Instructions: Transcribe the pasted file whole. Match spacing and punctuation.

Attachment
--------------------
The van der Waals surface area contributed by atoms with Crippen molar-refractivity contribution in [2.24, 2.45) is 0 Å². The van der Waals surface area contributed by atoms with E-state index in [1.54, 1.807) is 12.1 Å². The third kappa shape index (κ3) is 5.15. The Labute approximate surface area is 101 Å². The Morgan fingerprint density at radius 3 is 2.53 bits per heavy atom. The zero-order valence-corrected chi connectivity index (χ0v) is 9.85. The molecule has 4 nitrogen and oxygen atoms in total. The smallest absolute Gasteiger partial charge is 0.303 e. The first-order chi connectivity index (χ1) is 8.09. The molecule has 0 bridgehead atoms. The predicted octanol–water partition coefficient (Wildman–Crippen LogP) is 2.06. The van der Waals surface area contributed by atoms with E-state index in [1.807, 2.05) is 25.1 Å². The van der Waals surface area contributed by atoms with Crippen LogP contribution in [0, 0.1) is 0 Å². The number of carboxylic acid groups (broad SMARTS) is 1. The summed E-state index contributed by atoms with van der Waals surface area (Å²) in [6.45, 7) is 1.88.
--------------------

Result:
The van der Waals surface area contributed by atoms with Crippen molar-refractivity contribution in [2.24, 2.45) is 0 Å². The van der Waals surface area contributed by atoms with E-state index in [1.54, 1.807) is 12.1 Å². The third kappa shape index (κ3) is 5.15. The Labute approximate surface area is 101 Å². The Morgan fingerprint density at radius 3 is 2.53 bits per heavy atom. The zero-order valence-corrected chi connectivity index (χ0v) is 9.85. The molecule has 4 nitrogen and oxygen atoms in total. The smallest absolute Gasteiger partial charge is 0.303 e. The first-order chi connectivity index (χ1) is 8.09. The molecule has 0 bridgehead atoms. The predicted octanol–water partition coefficient (Wildman–Crippen LogP) is 2.06. The van der Waals surface area contributed by atoms with E-state index in [1.807, 2.05) is 25.1 Å². The van der Waals surface area contributed by atoms with Crippen LogP contribution in [0, 0.1) is 0 Å². The number of carboxylic acid groups (broad SMARTS) is 1. The summed E-state index contributed by atoms with van der Waals surface area (Å²) in [6.45, 7) is 1.88.